HyperText Markup Language (HTML)
               web pages and web applications. With Cascading Style Sheets (CSS), and JavaScript, it forms a triad of cornerstone technologies for the World Wide Web. Web browsers receive HTML documents from a webserver or from local storage and render them into multimedia web pages. HTML describes the structure of a web page semantically and originally included cues for the appearance of the document.
           markup language for creating 
HTML elements are the building blocks of HTML pages. With HTML constructs, images and other objects, such as interactive forms, may be embedded into the rendered page. It provides a means to create structured documents by denoting structural semantics for text such as headings, paragraphs, lists, links, quotes and other items. HTML elements are delineated by tags, written using angle brackets. Tags such as <img /> and <input /> introduce content into the page directly. Others such as <p>...</p> surround and provide information about document text and may include other tags as sub-elements. Browsers do not display the HTML tags, but use them to interpret the content of the page.
It is a  scripting language such as JS Java Script which affect the behavior and content of web pages. Inclusion of CSS defines the look and layout of content. The World Wide Web Consortium (W3C), maintainer of both the HTML and the CSS standards, has encouraged the use of CSS over explicit presentational HTML since 1996.

Cascading Style Sheets (CSS)
                                    is a style sheet language used for describing the presentation of a document written in a markup language. Most often used to set the visual style of web pages and user interfaces written in HTML and XHTML, the language can be applied to any XML document, including plain XML, SVG and XUL,t and is applicable to rendering in speech, or on other media. Along with HTML and JavaScript, CSS is a cornerstone technology used by most websites to create visually engaging webpages, user interfaces for web applications, and user interfaces for many mobile applications.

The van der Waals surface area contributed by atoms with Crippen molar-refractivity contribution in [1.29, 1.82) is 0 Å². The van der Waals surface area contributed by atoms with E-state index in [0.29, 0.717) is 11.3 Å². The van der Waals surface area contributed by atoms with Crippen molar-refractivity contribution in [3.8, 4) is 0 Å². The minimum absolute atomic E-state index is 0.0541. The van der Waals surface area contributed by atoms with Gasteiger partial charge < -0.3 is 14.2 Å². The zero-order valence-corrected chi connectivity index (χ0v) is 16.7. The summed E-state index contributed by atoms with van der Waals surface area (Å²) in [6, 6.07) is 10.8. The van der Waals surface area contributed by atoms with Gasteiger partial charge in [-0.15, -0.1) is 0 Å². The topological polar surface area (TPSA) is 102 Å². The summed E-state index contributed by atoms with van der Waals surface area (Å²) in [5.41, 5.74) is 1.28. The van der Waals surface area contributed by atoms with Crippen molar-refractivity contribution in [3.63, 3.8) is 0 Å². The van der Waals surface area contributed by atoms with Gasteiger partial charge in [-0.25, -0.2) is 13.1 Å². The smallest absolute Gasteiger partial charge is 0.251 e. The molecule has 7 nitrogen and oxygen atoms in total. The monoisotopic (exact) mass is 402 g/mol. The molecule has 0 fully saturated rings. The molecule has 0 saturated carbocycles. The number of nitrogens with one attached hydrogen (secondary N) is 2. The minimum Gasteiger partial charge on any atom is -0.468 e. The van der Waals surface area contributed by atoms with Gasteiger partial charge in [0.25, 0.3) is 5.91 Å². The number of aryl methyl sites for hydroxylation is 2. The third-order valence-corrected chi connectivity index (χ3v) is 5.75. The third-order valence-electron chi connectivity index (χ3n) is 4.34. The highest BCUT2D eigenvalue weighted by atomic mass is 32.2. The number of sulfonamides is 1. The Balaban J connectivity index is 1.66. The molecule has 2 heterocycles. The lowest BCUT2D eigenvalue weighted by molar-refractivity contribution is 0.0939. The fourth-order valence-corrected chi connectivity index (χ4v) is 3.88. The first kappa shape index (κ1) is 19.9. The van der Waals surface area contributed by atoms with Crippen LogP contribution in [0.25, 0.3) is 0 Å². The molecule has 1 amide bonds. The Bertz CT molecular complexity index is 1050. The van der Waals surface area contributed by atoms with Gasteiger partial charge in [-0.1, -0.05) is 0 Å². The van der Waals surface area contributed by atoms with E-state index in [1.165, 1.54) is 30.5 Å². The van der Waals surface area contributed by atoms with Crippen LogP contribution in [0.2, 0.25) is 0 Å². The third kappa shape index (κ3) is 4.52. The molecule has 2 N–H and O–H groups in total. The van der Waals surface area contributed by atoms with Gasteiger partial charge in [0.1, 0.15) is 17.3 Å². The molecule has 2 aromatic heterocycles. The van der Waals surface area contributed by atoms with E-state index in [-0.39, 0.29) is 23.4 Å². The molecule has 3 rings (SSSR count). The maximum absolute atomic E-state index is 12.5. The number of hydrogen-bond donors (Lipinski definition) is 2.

This language is designed primarily to enable the separation of document content from document presentation, including aspects such as the layout, colors, and fonts. This separation can improve content accessibility, provide more flexibility and control in the specification of presentation characteristics, enable multiple HTML pages to share formatting by specifying the relevant CSS in a separate .css file, and reduce complexity and repetition in the structural content.
Separation of formatting and content makes it possible to present the same markup page in different styles for different rendering methods, such as on-screen, in print, by voice (via speech-based browser or screen reader), and on Braille-based tactile devices. It can also display the web page differently depending on the screen size or viewing device. Readers can also specify a different style sheet, such as a CSS file stored on their own computer, to override the one the author specified.




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